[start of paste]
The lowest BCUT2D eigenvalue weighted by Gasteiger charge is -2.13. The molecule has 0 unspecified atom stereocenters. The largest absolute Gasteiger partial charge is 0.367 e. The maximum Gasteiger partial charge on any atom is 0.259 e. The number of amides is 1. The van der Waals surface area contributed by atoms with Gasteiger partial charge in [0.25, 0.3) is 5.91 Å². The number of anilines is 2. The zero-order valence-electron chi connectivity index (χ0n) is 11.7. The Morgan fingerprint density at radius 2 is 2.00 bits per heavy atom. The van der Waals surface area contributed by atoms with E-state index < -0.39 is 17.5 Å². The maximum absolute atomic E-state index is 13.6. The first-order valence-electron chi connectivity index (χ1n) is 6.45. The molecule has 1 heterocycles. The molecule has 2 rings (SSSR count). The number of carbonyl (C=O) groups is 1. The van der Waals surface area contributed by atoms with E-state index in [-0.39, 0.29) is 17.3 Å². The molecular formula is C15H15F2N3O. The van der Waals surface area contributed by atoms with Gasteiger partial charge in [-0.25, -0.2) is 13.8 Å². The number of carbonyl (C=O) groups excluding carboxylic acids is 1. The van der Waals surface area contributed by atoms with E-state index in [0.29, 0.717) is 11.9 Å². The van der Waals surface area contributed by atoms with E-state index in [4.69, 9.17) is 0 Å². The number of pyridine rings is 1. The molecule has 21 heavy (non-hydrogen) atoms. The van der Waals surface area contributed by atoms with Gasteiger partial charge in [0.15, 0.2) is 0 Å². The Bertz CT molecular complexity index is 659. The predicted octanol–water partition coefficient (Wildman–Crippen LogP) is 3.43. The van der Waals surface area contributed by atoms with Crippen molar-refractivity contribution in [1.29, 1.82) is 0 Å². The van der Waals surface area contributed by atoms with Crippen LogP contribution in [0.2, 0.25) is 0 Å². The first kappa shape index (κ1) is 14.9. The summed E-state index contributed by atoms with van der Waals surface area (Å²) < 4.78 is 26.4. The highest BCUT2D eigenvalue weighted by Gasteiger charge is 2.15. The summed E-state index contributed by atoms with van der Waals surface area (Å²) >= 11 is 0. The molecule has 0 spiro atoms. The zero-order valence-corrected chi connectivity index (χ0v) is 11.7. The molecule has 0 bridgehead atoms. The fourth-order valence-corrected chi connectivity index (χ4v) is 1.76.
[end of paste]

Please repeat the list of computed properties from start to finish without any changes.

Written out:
The lowest BCUT2D eigenvalue weighted by Gasteiger charge is -2.13. The molecule has 0 unspecified atom stereocenters. The largest absolute Gasteiger partial charge is 0.367 e. The maximum Gasteiger partial charge on any atom is 0.259 e. The number of amides is 1. The van der Waals surface area contributed by atoms with Gasteiger partial charge in [0.25, 0.3) is 5.91 Å². The number of anilines is 2. The zero-order valence-electron chi connectivity index (χ0n) is 11.7. The Morgan fingerprint density at radius 2 is 2.00 bits per heavy atom. The van der Waals surface area contributed by atoms with E-state index < -0.39 is 17.5 Å². The maximum absolute atomic E-state index is 13.6. The first-order valence-electron chi connectivity index (χ1n) is 6.45. The molecule has 1 heterocycles. The molecule has 2 rings (SSSR count). The number of carbonyl (C=O) groups is 1. The van der Waals surface area contributed by atoms with E-state index in [-0.39, 0.29) is 17.3 Å². The molecular formula is C15H15F2N3O. The van der Waals surface area contributed by atoms with Gasteiger partial charge in [-0.25, -0.2) is 13.8 Å². The number of carbonyl (C=O) groups excluding carboxylic acids is 1. The van der Waals surface area contributed by atoms with E-state index in [0.29, 0.717) is 11.9 Å². The van der Waals surface area contributed by atoms with E-state index in [4.69, 9.17) is 0 Å². The number of pyridine rings is 1. The molecule has 21 heavy (non-hydrogen) atoms. The van der Waals surface area contributed by atoms with Gasteiger partial charge in [0.15, 0.2) is 0 Å². The Bertz CT molecular complexity index is 659. The predicted octanol–water partition coefficient (Wildman–Crippen LogP) is 3.43. The van der Waals surface area contributed by atoms with Crippen molar-refractivity contribution in [1.29, 1.82) is 0 Å². The van der Waals surface area contributed by atoms with Crippen LogP contribution in [0.2, 0.25) is 0 Å². The first kappa shape index (κ1) is 14.9. The summed E-state index contributed by atoms with van der Waals surface area (Å²) < 4.78 is 26.4. The highest BCUT2D eigenvalue weighted by Gasteiger charge is 2.15. The summed E-state index contributed by atoms with van der Waals surface area (Å²) >= 11 is 0. The molecule has 0 spiro atoms. The zero-order valence-corrected chi connectivity index (χ0v) is 11.7. The molecule has 0 bridgehead atoms. The fourth-order valence-corrected chi connectivity index (χ4v) is 1.76.